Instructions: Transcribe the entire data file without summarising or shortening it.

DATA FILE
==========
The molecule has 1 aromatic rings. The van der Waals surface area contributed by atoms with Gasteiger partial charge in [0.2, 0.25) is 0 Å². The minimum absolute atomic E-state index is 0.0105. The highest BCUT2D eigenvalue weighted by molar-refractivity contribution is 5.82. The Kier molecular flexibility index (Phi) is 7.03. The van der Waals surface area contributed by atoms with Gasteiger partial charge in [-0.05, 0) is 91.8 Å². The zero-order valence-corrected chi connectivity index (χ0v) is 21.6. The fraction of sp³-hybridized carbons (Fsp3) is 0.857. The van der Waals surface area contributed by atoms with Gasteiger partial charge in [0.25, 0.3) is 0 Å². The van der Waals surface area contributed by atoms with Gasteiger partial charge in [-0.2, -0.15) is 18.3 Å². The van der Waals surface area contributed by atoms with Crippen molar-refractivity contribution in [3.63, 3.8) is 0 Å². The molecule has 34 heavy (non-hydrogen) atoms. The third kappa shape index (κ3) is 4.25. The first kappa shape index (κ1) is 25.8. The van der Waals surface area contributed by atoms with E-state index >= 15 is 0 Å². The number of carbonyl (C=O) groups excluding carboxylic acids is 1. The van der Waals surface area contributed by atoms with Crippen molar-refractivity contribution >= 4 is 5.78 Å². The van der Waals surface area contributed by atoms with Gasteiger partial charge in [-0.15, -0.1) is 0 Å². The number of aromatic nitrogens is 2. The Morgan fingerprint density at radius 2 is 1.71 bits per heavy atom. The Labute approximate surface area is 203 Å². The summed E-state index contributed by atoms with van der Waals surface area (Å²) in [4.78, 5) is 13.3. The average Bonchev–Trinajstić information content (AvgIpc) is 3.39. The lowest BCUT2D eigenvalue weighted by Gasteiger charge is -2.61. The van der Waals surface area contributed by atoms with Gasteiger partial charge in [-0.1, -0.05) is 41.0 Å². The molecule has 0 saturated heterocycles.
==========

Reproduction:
The molecule has 1 aromatic rings. The van der Waals surface area contributed by atoms with Gasteiger partial charge in [0.2, 0.25) is 0 Å². The minimum absolute atomic E-state index is 0.0105. The highest BCUT2D eigenvalue weighted by molar-refractivity contribution is 5.82. The Kier molecular flexibility index (Phi) is 7.03. The van der Waals surface area contributed by atoms with Gasteiger partial charge in [-0.05, 0) is 91.8 Å². The zero-order valence-corrected chi connectivity index (χ0v) is 21.6. The fraction of sp³-hybridized carbons (Fsp3) is 0.857. The van der Waals surface area contributed by atoms with Gasteiger partial charge in [0.25, 0.3) is 0 Å². The van der Waals surface area contributed by atoms with Gasteiger partial charge in [-0.2, -0.15) is 18.3 Å². The van der Waals surface area contributed by atoms with Crippen molar-refractivity contribution in [3.63, 3.8) is 0 Å². The molecule has 34 heavy (non-hydrogen) atoms. The third kappa shape index (κ3) is 4.25. The first kappa shape index (κ1) is 25.8. The van der Waals surface area contributed by atoms with E-state index >= 15 is 0 Å². The number of carbonyl (C=O) groups excluding carboxylic acids is 1. The van der Waals surface area contributed by atoms with Crippen molar-refractivity contribution >= 4 is 5.78 Å². The van der Waals surface area contributed by atoms with Gasteiger partial charge in [-0.15, -0.1) is 0 Å². The number of aromatic nitrogens is 2. The Morgan fingerprint density at radius 2 is 1.71 bits per heavy atom. The Labute approximate surface area is 203 Å². The summed E-state index contributed by atoms with van der Waals surface area (Å²) in [4.78, 5) is 13.3. The average Bonchev–Trinajstić information content (AvgIpc) is 3.39. The lowest BCUT2D eigenvalue weighted by Gasteiger charge is -2.61. The van der Waals surface area contributed by atoms with Gasteiger partial charge in [-0.1, -0.05) is 41.0 Å². The molecule has 0 saturated heterocycles.